Calude Lorrain - Cleopatra Disembarking At Tarsus
( Originally Published Early 1900's )
Claude's distinctive qualities, mentioned in comparing him with Poussin, are all embodied in this picture. The figures are unusually animated for a Claude, but bear less relation to the contours of the landscape than in the Poussin. He considered them of so little importance that he often left them to be inserted by some assistant. All through the picture, there is less detachment of individual parts, less rhythmic recurrence of similar contours, more reliance on a soft, pervasive glow of sunlight to unify the picture. This is especially true as we approach the source of the light, which is not visible in the Poussin. Nearby the forms are silhouetted, but as they recede their outlines melt together in the sunset haze. There is more depth, more spacious grandeur, and less clear-cut compactness. But the softening effects of atmosphere are not carried to anything like the extreme of Turner or Monet.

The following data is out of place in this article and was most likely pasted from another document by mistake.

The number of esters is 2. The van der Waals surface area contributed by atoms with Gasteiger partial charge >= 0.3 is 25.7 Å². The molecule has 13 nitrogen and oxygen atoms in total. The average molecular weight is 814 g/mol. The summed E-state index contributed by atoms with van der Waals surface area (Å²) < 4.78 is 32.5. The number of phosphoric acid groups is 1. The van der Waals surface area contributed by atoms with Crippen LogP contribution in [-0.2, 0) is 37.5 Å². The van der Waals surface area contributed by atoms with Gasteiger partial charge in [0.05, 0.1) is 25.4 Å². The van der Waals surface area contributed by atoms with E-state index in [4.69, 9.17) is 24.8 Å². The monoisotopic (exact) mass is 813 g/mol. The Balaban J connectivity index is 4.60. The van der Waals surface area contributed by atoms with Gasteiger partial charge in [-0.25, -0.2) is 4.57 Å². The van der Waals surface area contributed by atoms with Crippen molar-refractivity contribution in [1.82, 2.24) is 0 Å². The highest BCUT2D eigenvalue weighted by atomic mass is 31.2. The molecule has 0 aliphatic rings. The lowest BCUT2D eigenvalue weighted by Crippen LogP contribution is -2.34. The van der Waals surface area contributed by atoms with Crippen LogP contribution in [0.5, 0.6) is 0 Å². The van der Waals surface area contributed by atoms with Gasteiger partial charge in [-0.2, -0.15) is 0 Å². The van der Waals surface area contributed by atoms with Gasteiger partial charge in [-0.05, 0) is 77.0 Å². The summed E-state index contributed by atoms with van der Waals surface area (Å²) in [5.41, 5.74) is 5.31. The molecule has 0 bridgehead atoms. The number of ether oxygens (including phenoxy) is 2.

The design is still basically one of definite lines and planes, over which the sunset plays. It brings out the forms of architecture with distinct shadows, and those of the boats and persons with delicate outlines of gold. As in Carpaccio's harbor-view, which it strongly resembles, the scene is knit together by long diagonals—the slanting yard-arms on the left, and on the right converging perspective lines. It is further knit by tall vertical masts and walls, and by the short curves of ship-hulls, trees and human figures. There is less pageantry of costumes than in Carpaccio, but his basic form survives in the expanse of quiet water bordered by towering classical buildings, and peopled with leisurely, dignified groups in classical attire. It survives, too, in the skill with which space is punctuated, marked off at rhythmic intervals by series of similar objects, so that every region between here and the horizon is felt as a different part of space. The lack of such marking off makes the view from a ship at sea, with nothing but water in all directions, seem comparatively small and monotonous. Here a series of boats leads us step by step to the sunset on the left, while on the right we are similarly led by the row of houses and the scattered groups of people. A relatively small area, thus organized, can be made to seem vast, unified and interesting. The practical arts of formal gardening and landscape architecture, at Versailles, for example, owe much to the principles of space composition worked out by landscape painters.